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J Am Coll Nutr. 2013;32(5):321-30. doi: 10.1080/07315724.2013.839905.

Calcium and vitamin D disparities are related to gender, age, race, household income level, and weight classification but not vegetarian status in the United States: Analysis of the NHANES 2001-2008 data set.

Author information

1
a Council for Responsible Nutrition , Washington , D.C.

Abstract

OBJECTIVE:

Adequate calcium and vitamin D intakes are critical during all life cycle stages. This study aimed to characterize usual intakes of calcium and vitamin D from food and dietary supplements in specific subpopulations of Americans so that fortification/enrichment and supplementation efforts may be targeted toward populations who are truly in need.

METHODS:

The National Cancer Institute method was used to estimate usual intakes of calcium and vitamin D by source and compared usual intakes to the established Dietary Reference Intakes for U.S. residents aged ≥4 years using National Health and Nutrition Examination Survey 2001-2002, 2003-2004, 2005-2006, and 2007-2008 data sets.

RESULTS:

These results showed for the first time that low-income, overweight, and/or obese minority populations may be at greater risk of calcium and vitamin D insufficiency. Children aged 4-8 years were more likely to obtain recommended dairy intakes compared with older children and adults of all ages. Food intakes of calcium decreased with age in adults. Adults who used supplemental calcium showed a lower prevalence of insufficiency. Calcium and vitamin D intakes from food and dietary supplements were not related to vegetarian status. Excessive intakes of calcium and vitamin D above the tolerable upper intake level were low among all studied populations and "overnutrification" was not widely present across these analyses.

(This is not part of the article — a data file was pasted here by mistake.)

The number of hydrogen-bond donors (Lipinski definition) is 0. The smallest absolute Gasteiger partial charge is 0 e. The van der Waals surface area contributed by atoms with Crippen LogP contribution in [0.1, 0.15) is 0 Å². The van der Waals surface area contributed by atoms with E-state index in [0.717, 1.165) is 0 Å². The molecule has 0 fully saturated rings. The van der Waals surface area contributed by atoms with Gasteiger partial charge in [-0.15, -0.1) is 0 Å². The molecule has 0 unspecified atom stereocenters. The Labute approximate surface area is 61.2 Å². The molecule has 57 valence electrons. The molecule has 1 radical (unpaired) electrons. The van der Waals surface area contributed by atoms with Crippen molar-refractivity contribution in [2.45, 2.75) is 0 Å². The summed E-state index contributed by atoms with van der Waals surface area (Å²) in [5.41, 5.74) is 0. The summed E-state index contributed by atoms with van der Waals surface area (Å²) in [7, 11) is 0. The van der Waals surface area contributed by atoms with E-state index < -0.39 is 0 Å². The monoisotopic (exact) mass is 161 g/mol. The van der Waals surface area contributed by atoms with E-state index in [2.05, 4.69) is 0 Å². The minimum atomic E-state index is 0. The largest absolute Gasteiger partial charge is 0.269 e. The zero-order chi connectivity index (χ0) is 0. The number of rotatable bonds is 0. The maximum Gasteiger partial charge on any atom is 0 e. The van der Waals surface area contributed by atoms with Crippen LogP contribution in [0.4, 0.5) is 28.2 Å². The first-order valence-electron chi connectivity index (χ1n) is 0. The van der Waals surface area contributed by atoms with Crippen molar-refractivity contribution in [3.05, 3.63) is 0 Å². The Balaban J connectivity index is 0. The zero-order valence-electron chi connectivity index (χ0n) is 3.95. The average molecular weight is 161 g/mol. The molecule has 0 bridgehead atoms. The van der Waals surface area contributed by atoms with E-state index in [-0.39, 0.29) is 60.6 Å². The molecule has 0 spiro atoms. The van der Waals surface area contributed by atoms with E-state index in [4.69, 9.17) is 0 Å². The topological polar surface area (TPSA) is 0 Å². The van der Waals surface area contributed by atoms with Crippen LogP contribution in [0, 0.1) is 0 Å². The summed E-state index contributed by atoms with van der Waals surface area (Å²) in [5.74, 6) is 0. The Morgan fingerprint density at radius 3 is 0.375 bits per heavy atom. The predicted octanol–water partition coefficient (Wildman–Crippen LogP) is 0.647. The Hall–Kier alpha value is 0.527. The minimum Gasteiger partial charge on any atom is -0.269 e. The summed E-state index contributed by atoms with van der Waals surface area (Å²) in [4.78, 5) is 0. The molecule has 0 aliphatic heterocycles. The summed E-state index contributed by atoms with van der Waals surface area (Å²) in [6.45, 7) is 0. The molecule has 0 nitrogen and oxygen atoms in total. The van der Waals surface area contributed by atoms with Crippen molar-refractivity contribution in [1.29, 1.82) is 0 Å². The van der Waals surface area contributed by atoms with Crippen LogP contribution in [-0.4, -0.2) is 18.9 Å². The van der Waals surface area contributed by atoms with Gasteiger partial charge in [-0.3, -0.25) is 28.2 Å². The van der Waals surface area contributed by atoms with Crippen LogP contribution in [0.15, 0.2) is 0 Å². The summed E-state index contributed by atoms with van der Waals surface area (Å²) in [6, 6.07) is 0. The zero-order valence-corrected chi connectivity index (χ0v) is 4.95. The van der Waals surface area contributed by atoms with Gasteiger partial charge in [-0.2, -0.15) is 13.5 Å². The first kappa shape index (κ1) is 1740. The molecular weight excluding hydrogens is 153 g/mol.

CONCLUSIONS:

Age- and gender-specific supplementation and modest use of fortification with calcium and vitamin D may be warranted for targeting certain subpopulations, particularly older adults, teenagers, minorities, and those who are low income and overweight and/or obese.

PRACTICAL APPLICATION:

This study aimed to characterize usual intakes of calcium and vitamin D from food and dietary supplements in specific subpopulations of Americans so that fortification/enrichment and supplementation efforts may be better targeted. Low-income, overweight, and/or obese minority populations may be at a greater risk of calcium and vitamin D insufficiency.

PMID:
24219375
DOI:
10.1080/07315724.2013.839905
[Indexed for MEDLINE]

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